In the winter of 1985 I was driving through the Mojave Desert with a friend, talking about our apparent need for new river gear. As we passed the Twenty Nine Palms Marine Base, a man unexpectedly appeared on the side of the road selling used ammo cans. My friend and I laughed wildly and quickly came to realize that the moment was "All In A Days' Karma". This blog contains the occasional ramblings of a died-in-the-wool westerner who loves seeing, understanding, and being alive upon these landscapes. I cherish the moments of bliss and irony that come to all of us as we explore the planet and its residents (and perhaps visitors) in the short time we are here.

Wednesday, December 11, 2013

Time Lapse Video of the Northern Lights from Alaska

If you have never seen the northern lights (one of the original Seven Wonders of the Natural World) you likely cannot imagine what they must be like. If you have seen them, you know it is a spectacular light show. In this video you can see them like never before in time lapse. Check it out.

Monday, December 2, 2013

Video of Super-Typhoon Haiyan

Posted on Dr. Jeff Masters web site is a guest posting from Josh Morgerman who witnessed the typhoon from Tacloban City, Philippines. You can watch the video here.

Sunday, November 24, 2013

Watch a Lunar Shadow Trapse Across Africa

The Moon's shadow approaching Africa during the November 3 total solar eclipse

On November 3 of this year, a total solar eclipse was observed in areas of the eastern Atlantic Ocean and equatorial Africa. Dr. Maximillian Reuter posted a moving image of the moon's shadow going across the Earth's surface on that date. Let the image load here on the Earth Science Picture of the Day web site and watch the magic!

Tuesday, November 5, 2013

Did Snakes Help Build Our Brains?

Have you ever wondered why you sort of "sense" a snake before you actually "see" it on the trail? This article may explain it. Read it here.

Monday, November 4, 2013

Video of Mars Flyover

What would it be like to fly over the surface of Mars? Now, taking digital elevation data, a new video shows the Martian surface like never before. Watch it here.

Thursday, September 12, 2013

The Grass Is Going Away at the EL Tovar Hotel Grand Canyon

NPS Continues Exotic Plant Management by Eliminating Lawns in the Historic District:   Area will be Re-landscaped with Native Vegetation in Keeping with Historic Landscape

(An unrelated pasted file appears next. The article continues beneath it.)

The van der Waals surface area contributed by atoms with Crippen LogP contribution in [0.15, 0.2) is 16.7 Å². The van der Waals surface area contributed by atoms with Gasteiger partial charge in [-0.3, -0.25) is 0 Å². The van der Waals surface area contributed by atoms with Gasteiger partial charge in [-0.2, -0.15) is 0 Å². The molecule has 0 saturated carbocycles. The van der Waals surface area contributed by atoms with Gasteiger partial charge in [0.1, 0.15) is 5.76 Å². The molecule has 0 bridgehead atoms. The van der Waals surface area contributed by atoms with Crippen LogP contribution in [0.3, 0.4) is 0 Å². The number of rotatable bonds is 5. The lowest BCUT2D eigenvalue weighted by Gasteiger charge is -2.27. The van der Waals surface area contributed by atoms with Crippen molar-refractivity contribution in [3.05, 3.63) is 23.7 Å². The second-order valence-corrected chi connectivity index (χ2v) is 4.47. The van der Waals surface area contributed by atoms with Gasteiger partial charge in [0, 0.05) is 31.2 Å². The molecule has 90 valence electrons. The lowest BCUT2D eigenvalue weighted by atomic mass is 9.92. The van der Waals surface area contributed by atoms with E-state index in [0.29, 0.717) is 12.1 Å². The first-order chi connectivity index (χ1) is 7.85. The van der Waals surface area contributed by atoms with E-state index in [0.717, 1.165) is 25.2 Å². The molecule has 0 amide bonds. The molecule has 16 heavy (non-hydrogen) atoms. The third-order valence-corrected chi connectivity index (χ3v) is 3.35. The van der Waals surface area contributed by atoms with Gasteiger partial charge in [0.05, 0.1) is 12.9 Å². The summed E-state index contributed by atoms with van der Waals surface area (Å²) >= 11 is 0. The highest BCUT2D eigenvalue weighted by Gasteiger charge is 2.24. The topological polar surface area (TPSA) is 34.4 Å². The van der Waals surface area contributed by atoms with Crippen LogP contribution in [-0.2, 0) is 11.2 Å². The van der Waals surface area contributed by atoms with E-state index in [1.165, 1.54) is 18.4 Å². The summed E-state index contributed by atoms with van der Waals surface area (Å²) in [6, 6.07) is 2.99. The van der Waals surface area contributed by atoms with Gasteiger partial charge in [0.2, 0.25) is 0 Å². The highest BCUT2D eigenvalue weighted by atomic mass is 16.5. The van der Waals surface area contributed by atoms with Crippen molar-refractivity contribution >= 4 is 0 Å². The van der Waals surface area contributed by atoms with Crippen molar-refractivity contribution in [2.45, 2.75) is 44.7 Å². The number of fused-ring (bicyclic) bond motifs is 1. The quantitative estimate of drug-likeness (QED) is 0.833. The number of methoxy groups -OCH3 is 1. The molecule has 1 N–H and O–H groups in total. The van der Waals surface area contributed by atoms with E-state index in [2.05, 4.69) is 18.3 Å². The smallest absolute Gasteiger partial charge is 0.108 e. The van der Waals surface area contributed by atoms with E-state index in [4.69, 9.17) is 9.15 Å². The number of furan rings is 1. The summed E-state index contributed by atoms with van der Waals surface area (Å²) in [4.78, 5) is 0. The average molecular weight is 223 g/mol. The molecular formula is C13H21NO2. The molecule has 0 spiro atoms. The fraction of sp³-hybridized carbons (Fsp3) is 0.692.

Grand Canyon, Ariz. – The National Park Service will begin eliminating turfgrass (lawns) around the historic El Tovar Hotel and adjacent rim lodges as part of a long-term plan to re-landscape the area with native vegetation consistent with the historic Grand Canyon Village rim landscape. Weather permitting; the two-day project will begin on Tuesday, September 17.

The lawns, made up of Kentucky bluegrass, were planted in the late 1960’s and early 1970’s when the Kachina and Thunderbird Lodges were constructed. Kentucky bluegrass is not native to the Grand Canyon and requires an unnatural amount of water to maintain. The park’s General Management Plan, Exotic Plant Management Plan, and Historic Village Cultural Landscape Report all call for the removal of non-native species, such as Kentucky bluegrass. Once the lawns have been eliminated, native plant landscaping will be implemented in phases beginning in 2014.

In recent years, the exotic Kentucky bluegrass lawns have become an attractant for non-native Rocky Mountain elk that are utilizing the irrigated lawns as a food and water source creating a more urgent need to remove the lawns. Rocky Mountain elk were introduced into the Flagstaff and Williams, Arizona areas between 1913 and 1929 and have migrated to the South Rim of Grand Canyon in search of easy access to food and water.

Parkwide, there has been a dramatic increase in the number and concentration of aggressive elk encounters requiring staff intervention, especially around the El Tovar and adjacent rim lodges where large numbers of elk are causing human health and safety concerns.

“Visitors are naturally attracted to elk, and often approach too closely or place themselves directly in the path of elk that are foraging on the lawns,” stated Park Superintendent Dave Uberuaga. “Elk have become habituated to these lawns, making them dangerous and unpredictable. Although elk can give the impression of being tame, they can quickly become aggressive when protecting their food and water sources, their young, and during the fall rutting season.”

Aggravated and aggressive elk are in close proximity to thousands of people visiting the lodges, restaurants, gift shops, and viewing areas along the edge of the canyon rim. By eliminating the lawns and removing unnatural food and water sources, the elk will disperse away from the rim’s edge to other areas of the park where there is a less concentrated visitor presence.

The lawns will be eliminated using a glyphosate based herbicide, a product found in local stores. The herbicide will be applied by certified applicators early in the morning. Park staff will be in the area, and the area signed and flagged to keep people and animals off the lawn as it dries, normally for a period of two to four hours.